On Mon, Jun 25, 2012 at 3:38 PM, Euler Taveira <eu...@timbira.com> wrote: > On 25-06-2012 16:45, Florian Pflug wrote: >> Agreed. If we extend the protocol to support compression, and not rely >> on SSL, then let's pick one of these LZ77-style compressors, and let's >> integrate it into our tree. >> > If we have an option to have it out of our tree, good; if not, let's integrate > it. I, particularly, don't see a compelling reason to integrate compression > code in our tree, I mean, if we want to support more than one algorithm, it is > clear that the overhead for maintain the compression code is too high (a lot > of my-new-compression-algorithms). > >> We should then also make it possible to enable compression only for >> the server -> client direction. Since those types of compressions are >> usually pretty easy to decompress, that reduces the amount to work >> non-libpq clients have to put in to take advantage of compression. >> > I don't buy this idea. My use case (data load) will not be covered if we only > enable server -> client compression. I figure that there are use cases for > server -> client compression (replication, for example) but also there are > important use cases for client -> server (data load, for example). If you > implement decompression, why not code compression code too?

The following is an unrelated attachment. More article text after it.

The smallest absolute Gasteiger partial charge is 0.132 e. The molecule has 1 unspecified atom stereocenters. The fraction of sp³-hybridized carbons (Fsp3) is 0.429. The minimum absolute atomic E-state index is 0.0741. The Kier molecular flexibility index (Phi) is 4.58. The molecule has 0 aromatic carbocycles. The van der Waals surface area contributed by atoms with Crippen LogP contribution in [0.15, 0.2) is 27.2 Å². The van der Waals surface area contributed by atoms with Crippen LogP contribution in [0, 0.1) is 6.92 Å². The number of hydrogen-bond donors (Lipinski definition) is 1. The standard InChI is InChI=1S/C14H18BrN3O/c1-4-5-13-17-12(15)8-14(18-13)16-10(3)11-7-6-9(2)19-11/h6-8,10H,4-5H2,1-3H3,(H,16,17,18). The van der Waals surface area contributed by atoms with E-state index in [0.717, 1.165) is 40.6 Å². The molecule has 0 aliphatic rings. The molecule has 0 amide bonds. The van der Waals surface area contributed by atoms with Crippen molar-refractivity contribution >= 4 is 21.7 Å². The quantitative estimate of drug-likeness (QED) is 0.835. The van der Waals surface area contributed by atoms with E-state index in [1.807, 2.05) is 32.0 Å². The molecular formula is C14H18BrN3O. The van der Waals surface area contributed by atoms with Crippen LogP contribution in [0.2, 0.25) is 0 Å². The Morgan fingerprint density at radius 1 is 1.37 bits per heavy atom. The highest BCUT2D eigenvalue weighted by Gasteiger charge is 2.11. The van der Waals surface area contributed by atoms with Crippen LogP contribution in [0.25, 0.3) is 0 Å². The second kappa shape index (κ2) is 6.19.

+1. lz4, which is looking like a strong candidate, has c#, java, etc. which are the main languages that are going to lag behind in terms of protocol support. I don't think you're saving a lot by going only one way (although you could make a case for the client to signal interest in compression separately from decompression?) another point: It's been obvious for years now that zlib is somewhat of a dog in terms of cpu usage for what it gives you. however, raw performance #s are not the whole story -- it would be interesting to compress real world protocol messages to/from the server in various scenarios to see how compression would work, in particular with OLTP type queries -- for example pgbench runs, etc. That would speak a lot more to the benefits than canned benchmarks. merlin merlin -- Sent via pgsql-hackers mailing list (firstname.lastname@example.org) To make changes to your subscription: http://www.postgresql.org/mailpref/pgsql-hackers